Pace University’s Lienhard School of Nursing Wins Third Grant for Scholarships to Increase Nursing Diversity

Pace University’s Lienhard School of Nursing will again award scholarships to students from groups traditionally underrepresented in nursing, including men and people from disadvantaged backgrounds, thanks to a grant from the Robert Wood Johnson Foundation (RWJF) and the American Association of Colleges of Nursing (AACN).



Cara Cea,; 914-906-9680

Sharon Lewis,; 914-773-3973

Posted in partnership with the Robert Wood Johnson Foundation and the American Association of Colleges of Nursing.

Scholarships funded through the Robert Wood Johnson Foundation and American Association of Colleges of Nursing to go to students underrepresented in the profession

NEW YORK, NY, July30, 2010 – Pace University’s Lienhard School of Nursing will again award scholarships to students from groups traditionally underrepresented in nursing, including men and people from disadvantaged backgrounds, thanks to a grant from the Robert Wood Johnson Foundation (RWJF) and the American Association of Colleges of Nursing (AACN).

Eight scholarships of $10,000 each will be awarded to students entering Lienhard’s accelerated Combined Degree Program (CDP)during the 2010-2011 academic year. This is Lienhard’s second award in three rounds of funding, which comes through the foundation’s RWJF New Careers in Nursing (NCIN) scholarship program.

The program was launched in 2008 to address the national nursing shortage and fuel the pipeline of diverse nursing faculty members, developing culturally competent health professionals and future leaders of the profession.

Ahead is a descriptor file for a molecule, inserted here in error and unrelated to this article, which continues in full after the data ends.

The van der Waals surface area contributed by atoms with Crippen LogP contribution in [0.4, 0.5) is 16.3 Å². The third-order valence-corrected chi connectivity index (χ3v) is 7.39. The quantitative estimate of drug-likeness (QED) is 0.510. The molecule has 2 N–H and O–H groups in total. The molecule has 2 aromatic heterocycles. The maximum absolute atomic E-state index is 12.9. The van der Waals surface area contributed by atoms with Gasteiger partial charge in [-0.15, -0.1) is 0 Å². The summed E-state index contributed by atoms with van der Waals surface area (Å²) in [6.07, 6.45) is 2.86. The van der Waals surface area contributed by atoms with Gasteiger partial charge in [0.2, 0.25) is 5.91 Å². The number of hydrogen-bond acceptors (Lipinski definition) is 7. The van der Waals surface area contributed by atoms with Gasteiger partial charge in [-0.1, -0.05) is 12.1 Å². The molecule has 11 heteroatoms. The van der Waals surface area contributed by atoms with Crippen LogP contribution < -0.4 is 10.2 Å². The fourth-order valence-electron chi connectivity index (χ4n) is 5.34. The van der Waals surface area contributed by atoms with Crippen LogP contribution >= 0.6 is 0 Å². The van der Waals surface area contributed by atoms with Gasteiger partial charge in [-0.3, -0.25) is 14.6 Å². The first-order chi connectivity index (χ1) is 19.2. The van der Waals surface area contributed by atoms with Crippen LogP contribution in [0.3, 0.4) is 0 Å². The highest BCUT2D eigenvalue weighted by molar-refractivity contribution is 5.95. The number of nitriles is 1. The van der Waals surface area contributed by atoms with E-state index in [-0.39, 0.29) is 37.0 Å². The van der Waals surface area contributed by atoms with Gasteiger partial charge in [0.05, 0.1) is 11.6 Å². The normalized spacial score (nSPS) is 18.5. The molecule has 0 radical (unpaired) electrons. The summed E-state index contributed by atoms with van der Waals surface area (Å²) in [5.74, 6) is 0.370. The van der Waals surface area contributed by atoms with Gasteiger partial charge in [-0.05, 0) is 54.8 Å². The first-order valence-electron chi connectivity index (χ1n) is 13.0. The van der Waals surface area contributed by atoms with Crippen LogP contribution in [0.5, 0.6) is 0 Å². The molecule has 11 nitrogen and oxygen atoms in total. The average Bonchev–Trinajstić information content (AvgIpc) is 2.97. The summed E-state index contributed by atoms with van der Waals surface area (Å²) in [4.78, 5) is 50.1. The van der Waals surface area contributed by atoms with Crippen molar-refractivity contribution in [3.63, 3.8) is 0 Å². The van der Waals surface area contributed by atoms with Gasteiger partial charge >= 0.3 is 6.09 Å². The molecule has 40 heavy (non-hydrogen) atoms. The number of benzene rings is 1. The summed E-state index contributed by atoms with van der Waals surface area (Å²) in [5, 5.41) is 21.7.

Pace University was among the first institutions in the nation to receive funding through the RWJF New Careers in Nursing Scholarship Programin 2008; the programhas already supported 12 Lienhard students.One of them, John Ringhisen, was recently awarded a Fulbright scholarship to conduct research on access to health care in Bangladesh.

“We are challenging the nation’s nursing schools to be innovative and resourceful in how they grow their nursing programs, diversify student populations and contribute to the nursing leadership of tomorrow,” said Denise A. Davis, Dr. P.H., the RWJFprogram officer for NCIN. “We are very pleased to support this unique approach, particularly at a time when growing numbers of Americans are gaining insurance and entering our health care system.”

Pace’s Combined Degree Program is an accelerated curriculum for college graduates who are not nurses and want to study nursing in a program that leads to a first professional nursing degree (the BS in nursing),combinedwith the optionof an advanced professional degree (the MS). Lienhard has long been a leader in education leading to second degrees for non-nursing college graduates and has offered the CDP since 1984. The school is known for preparing culturally competent leaders.

The NCIN program was created through RWJF and AACN to help enable schools of nursing expand their student capacity in accelerated baccalaureate and master’s programs. At the same time it aims to build a more diverse workforce to serve the needs of a changing population of patients. Schools receiving NCIN grantsprovide scholarships directly to students from groups underrepresented in nursing or from disadvantaged backgrounds. In its second year, 58 percent of scholarships went to students from diverse racial and ethnic groups and 37 percent went to men, who currently account for only 6.6 percent of the nation’s nurses.

Of the 63 institutions receiving funding, Pace is one of six in New York.In the 2010 – 2011 academic year, a total of 397 students in accelerated baccalaureate programs and 114 students in accelerated master’s programs will receive NICN scholarship funding.

The NCIN program addresses a number of challenges confronting nursing education, professional development for nurses, and the national nursing shortage. Accelerated programs like the ones supported by NCIN provide scholars with the most efficient route to licensure as registered nurses (RNs). They also create nursing opportunities for adults who have already completed a baccalaureate or graduate degree in another field. The programs prepare students to pass the licensure exam required for RNs in as little as 12-18 months, a quicker route to workforce eligibility than traditional programs.